Welcome to the first month in a brand-new year!
1-07 News Flash: BobbieM19 is our lucky winner! Congratulations, and please check your email.
Edith/Maddie here, wishing a happy 2021 to all the Friends of the Wickeds. Fingers crossed for a better year on all kinds of fronts.
We’re also starting a new blog project. We run the Wickeds by each of us taking two months a year to wrangle: make sure all the days are filled and things run smoothly. During this year, the wrangler will give away a book every Wednesday to celebrate you, our loyal readers. I’m the January wrangler, and I’d love to give away a copy of Murder at the Taffy Shop. It fits today’s theme of best friends, because Mac’s friend Gin owns the taffy shop – and discovers the body.
I’m hosting a month of Wednesdays talking about firsts for the Wickeds. Most of our readers know we six are good friends in addition to being blogmates. Wickeds, let’s talk about our first BFF. Where did you meet? What did you do together? Are you still (or again) in touch? Photos a bonus!
Edith/Maddie: I’ll start. My best friend from before I can remember was JoAnn Genest. Our birthdays were ten days apart, so we were a month from being the youngest in our class. She was always the tallest and I was ever the shortest. She lived two blocks away, and we were in Brownies together. Our moms were friends, our younger brothers were friends (and still are). JoAnn and I skipped and played and made up stories and laughed, a lot. Our friendship faded when we went to junior high, and I only know she now lives in Oregon somewhere. I wish I could find her.
Barb: My friend Hilary Hinds, now Hilary Hinds Kitasei, has had a profound influence on my life. For one thing, when we were in second grade, she mentioned she was reading these chapter books called, “Nancy Drew.” She inspired me to do the same. I have a strong memory of sitting on our sun porch at 67 Watchung Avenue in Montclair, New Jersey, reading book after book. Hilary is definitely NOT the woman in my short story, “Key West,” who had a baby girl and then girl twins eleven months later, but some of the stories she told me about those early harrowing days made it into the story. And her family’s big old house may be in my upcoming novella Scared Off, but the old woman who lived in their third floor auxiliary apartment is definitely NOT the tenant in that story. I just got a holiday message from Hilary. In response to my Christmas card she said she felt sure that if she was seven years old again, my granddaughter Viola would definitely be her friend. I believe she is right.
Sherry: I love that you are still in touch with Hilary, Barb! My first best friend was Tommy Williams and his sister Margaret Mary. They were from a big Catholic family that lived in a small house just a couple houses down the hill from us. We played house, rode our wagons down the hill, made houses out of leaves, etc. They had an elaborate train set in their basement that we weren’t allowed to touch, but could watch their older brothers play with. I couldn’t understand why Margaret Mary could spend the night but Tommy couldn’t. They moved away when I was five to the DC area and I lost track of them.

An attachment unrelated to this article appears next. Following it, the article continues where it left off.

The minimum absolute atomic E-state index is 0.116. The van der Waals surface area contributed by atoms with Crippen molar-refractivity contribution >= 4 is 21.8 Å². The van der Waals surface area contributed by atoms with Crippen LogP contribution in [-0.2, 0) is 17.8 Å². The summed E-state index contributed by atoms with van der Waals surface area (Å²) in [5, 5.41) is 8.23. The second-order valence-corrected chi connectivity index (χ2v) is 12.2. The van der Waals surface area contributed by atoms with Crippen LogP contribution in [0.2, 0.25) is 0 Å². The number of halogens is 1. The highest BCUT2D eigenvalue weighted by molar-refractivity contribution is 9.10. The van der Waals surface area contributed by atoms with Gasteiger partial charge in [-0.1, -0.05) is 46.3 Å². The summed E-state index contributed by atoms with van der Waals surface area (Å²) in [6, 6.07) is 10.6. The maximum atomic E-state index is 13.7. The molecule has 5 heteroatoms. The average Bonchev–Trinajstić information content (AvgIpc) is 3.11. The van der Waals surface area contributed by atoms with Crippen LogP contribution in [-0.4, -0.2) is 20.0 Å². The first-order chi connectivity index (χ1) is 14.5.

Liz: So funny, because I was just thinking of my first best friend the other day! Kelley Nelson – we met in kindergarten. We used to play outside at recess together on the monkey bars and swim at each other’s houses (we both had above-ground pools). I taught her how to ride a bike in an afternoon after her dad literally spent months trying to teach her and she just couldn’t get it. We went to different schools in sixth grade and although we remained in touch throughout our twenties, we kind of went our separate ways when she got married and had a family. I always thought we’d be BFFs forever. But, we’re still Facebook friends!
Julie: My first friend was/is my sister Kristen, who is 14 months younger than I am. I am so blessed to have sisters I consider friends as well. Outside the house, my first friend was Holly Simoes. We moved to Duxbury, MA when I was five, and the story is that her mother sent her over, across the field, because she saw girls playing in the yard. We became best friends. I was the oldest child. She was the fourth of what would be six kids. I only had sisters. She had two brothers. In my family, my father was the yeller. In her family, it was her mother. We both became extra kids in each other’s families. We moved away from Duxbury when I was in going into ninth grade, but we stayed in touch for a few years. I am very, very sorry to say that Holly died at the age of 39. My sister and I still talk about her, and I can’t help but think she’s with us when we do.
Jessie: Julie, your story about your friend brought a lump to my throat! I too would say my sisters are my best friends. When I was very small I had an extremely large and dramatic imaginary family, which included a completely perfect, and entirely biddable, baby sister. When my own real life baby sister arrived on the scene when I was almost four, I was completely underwhelmed. She did none of the things I had come to value in my imaginary one. Fortunately for me, the real child grew into the sort of person who was much more than worth the wait. My other sister came into my life a bit differently. We moved a lot when I was a child and since I was excruciatingly shy, I found it a misery. The school bus was the worst. On my first day at at a new school in the third grade, an exuberant older girl with the brightest blue eyes I had ever seen invited me, yes nervous and queasy me, to sit with her. We became inseperable and spent all out of school hours together. When her family circumstances hit some bumps a few years later, she came to live with my family permanently. Truly, I am blessed beyond all measure.
Readers: Tell us about your first good friend! (And if you already own Murder at the Taffy Shop, let’s talk about which other book of mine you’d like.)